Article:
Coagulation OR Clotting Of Blood
Circulatory System of Class 11
The mechanism which results in sealing off of a leaking or severed blood vessel to stop bleeding is called hemostatic mechanism. A leakage in a blood vessel inside the body is plugged or sealed by blood
platelets which adhere together to pile up into a sticky plug called thrombus. This process is called agglutination of the platelets.
Sometimes, a thrombus is so large as to block the bloodstream in the concerned vessel or capillary. This may prove fatal if it happens in such organs as brain, lungs, heart, etc.
Bleeding in tissue spaces or at body surface due to damage to a blood vessel is stopped by a different process called blood coagulation or clotting.
As described by Howell, this process is a complex series of sequential changes which can be grouped into three major steps as follows:
(i) First step: As a blood vessel or certain capillaries are torn at the site of an injury and bleeding starts, the platelets adhere to the damaged tissues and release a phospholipid, called platelet factor-3.
Traumatized tissues at the injury also relase a lipoprotein factor called thromboplastin. These two factors combine with calcium ions (Ca++) and certain proteins of the blood plasma to form an enzyme named prothrombinase.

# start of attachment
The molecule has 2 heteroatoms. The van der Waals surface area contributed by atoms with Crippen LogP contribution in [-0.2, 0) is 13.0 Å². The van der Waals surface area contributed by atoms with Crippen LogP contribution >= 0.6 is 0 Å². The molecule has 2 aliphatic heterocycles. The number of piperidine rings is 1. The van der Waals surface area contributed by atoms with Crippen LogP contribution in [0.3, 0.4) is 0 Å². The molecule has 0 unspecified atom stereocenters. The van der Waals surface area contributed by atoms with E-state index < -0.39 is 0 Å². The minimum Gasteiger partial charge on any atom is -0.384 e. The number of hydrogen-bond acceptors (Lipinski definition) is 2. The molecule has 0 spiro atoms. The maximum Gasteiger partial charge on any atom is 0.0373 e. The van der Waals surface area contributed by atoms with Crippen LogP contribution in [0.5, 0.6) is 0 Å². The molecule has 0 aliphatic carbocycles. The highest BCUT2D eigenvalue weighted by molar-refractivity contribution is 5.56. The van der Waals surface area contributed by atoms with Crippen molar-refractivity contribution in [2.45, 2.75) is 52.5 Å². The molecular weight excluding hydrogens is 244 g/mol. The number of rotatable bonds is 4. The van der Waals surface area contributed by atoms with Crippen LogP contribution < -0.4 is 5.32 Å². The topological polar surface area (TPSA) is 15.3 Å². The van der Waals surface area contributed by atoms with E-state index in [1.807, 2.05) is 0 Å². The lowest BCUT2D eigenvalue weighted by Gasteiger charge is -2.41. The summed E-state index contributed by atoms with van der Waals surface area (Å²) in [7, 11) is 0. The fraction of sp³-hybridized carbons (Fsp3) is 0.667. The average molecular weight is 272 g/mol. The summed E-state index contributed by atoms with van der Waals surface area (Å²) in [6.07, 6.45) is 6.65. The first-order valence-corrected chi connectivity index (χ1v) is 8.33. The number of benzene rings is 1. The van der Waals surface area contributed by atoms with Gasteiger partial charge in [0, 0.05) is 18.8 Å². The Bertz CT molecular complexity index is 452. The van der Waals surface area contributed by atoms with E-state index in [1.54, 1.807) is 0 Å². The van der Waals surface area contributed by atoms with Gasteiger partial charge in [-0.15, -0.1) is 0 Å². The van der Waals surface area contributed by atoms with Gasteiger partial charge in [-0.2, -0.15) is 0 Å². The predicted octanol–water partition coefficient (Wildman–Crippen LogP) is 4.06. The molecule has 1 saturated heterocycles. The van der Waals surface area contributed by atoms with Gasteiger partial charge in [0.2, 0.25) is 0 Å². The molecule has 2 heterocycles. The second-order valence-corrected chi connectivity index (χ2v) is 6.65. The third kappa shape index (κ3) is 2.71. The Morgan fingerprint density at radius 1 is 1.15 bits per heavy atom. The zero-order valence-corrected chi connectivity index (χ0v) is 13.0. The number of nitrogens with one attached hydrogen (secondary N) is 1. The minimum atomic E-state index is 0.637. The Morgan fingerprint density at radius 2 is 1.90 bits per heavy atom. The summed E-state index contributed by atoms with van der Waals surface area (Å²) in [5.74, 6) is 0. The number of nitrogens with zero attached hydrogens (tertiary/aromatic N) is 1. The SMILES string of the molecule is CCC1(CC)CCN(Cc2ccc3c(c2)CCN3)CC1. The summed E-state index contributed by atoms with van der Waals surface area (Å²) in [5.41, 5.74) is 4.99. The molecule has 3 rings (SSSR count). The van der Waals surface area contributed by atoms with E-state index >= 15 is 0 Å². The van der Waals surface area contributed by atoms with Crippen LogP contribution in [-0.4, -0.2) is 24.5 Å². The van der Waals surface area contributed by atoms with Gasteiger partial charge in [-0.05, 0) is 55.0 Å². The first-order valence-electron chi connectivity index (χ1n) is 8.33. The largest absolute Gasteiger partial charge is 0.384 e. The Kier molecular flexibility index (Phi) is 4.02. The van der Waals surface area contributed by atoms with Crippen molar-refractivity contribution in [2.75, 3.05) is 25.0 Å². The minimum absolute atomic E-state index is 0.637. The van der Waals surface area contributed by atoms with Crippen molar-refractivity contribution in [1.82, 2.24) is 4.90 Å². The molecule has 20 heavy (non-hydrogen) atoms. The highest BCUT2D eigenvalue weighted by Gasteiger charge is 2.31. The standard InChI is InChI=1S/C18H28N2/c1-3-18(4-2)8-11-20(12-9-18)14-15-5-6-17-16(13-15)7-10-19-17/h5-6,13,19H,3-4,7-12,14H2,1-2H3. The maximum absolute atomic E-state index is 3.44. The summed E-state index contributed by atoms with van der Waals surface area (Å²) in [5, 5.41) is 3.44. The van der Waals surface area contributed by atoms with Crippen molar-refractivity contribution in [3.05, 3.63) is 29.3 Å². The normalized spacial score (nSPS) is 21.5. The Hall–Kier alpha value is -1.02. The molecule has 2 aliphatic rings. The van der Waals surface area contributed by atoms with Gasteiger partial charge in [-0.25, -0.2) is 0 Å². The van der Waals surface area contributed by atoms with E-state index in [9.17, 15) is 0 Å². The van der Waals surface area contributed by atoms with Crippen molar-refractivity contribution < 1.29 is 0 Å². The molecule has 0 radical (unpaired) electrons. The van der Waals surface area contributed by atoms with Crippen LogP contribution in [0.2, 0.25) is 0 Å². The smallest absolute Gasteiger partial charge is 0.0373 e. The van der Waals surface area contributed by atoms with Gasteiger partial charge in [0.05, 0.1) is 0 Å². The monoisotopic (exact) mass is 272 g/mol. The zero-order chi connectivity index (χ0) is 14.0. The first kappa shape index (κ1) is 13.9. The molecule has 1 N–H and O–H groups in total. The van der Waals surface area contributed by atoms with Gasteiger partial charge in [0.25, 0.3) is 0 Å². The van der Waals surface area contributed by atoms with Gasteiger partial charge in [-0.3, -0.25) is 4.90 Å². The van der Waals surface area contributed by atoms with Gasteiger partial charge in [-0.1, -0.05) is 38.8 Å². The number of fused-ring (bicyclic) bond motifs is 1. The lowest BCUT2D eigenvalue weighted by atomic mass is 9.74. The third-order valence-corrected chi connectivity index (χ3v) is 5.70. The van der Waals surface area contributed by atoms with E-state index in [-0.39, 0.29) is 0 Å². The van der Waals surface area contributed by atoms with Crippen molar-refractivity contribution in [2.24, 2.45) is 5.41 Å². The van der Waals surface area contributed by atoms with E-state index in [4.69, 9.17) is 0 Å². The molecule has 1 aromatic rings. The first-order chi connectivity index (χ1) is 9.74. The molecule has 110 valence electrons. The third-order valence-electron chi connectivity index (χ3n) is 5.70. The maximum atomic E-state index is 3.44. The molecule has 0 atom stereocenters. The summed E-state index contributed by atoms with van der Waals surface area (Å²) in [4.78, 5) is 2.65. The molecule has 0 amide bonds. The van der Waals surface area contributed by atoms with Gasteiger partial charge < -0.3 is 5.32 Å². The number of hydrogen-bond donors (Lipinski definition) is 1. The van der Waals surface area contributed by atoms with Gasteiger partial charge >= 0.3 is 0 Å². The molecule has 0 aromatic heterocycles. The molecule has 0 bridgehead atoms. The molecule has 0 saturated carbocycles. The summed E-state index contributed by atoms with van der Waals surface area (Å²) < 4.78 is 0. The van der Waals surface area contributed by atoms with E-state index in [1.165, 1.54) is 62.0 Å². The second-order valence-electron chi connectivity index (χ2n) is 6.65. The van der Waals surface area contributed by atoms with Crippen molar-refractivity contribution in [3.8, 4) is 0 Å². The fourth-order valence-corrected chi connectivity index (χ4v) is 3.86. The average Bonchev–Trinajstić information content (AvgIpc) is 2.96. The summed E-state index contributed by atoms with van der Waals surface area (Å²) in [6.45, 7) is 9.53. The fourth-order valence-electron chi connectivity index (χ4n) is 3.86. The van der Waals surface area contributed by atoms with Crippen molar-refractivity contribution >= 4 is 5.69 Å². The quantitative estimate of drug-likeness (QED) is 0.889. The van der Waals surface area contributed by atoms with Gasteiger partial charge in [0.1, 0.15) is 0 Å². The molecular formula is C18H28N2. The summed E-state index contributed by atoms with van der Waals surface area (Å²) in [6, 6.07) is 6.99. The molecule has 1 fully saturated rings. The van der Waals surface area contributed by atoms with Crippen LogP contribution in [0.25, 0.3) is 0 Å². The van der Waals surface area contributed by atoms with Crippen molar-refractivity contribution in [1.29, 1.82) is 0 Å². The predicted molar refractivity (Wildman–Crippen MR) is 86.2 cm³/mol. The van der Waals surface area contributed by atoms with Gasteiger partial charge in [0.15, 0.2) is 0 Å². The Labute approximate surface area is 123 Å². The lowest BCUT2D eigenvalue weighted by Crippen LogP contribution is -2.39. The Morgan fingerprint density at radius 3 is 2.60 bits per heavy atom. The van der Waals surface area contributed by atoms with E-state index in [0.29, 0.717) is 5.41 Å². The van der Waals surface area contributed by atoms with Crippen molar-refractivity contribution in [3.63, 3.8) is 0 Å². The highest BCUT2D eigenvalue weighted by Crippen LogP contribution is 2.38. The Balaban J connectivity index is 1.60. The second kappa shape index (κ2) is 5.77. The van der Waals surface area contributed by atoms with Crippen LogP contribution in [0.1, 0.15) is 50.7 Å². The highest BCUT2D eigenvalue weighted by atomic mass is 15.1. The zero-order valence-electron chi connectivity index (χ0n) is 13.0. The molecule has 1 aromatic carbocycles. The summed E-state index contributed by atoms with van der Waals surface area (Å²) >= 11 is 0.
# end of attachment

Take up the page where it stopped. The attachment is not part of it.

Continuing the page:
(ii) Second step: In presence of Ca++, the prothrombinase inactivates an anticoagulant of blood called heparin or antiprothrombin. Heparin normally keeps the blood in ‘sol’ condition for its easy flow in the blood vessels. When heparin is inactivated, the prothrombinase easily catalyzes breakdown of an inactive plasma protein, prothrombin, into an active protein called thrombin and some small peptide chains.
(iii) Third step: Lastly, the thrombin, acting as an enzyme, first brings about depolymerization of a soluble plasma protein, the fibrinogen, into its monomers. Later, it stimulates repolymerization of these monomers into long, insoluble, fibre-like polymers of a different protein called fibrin. The thin, long and solid fibres or fibrin form a dense network upon the wound. Blood corpuscles become entrapped in this network. Thus, a red clot format at the wound in about 2 to 8 minutes after injury. It stops further bleeding. Soonafter, the clot starts contracting and a pale yellow fluid, called serum, starts oozing out from it.
This serum is blood plasma minus the corpuscles and fibrinogen.
The prothrombin and fibrinogen of blood plasma are formed in liver with the help of vitamin K. Hence, deficiency, not only of these proteins, but also of vitamin K causes haemophilia in which blood clotting
takes so much time that the patient generally dies due to excessive bleeding. This is a genetic disease.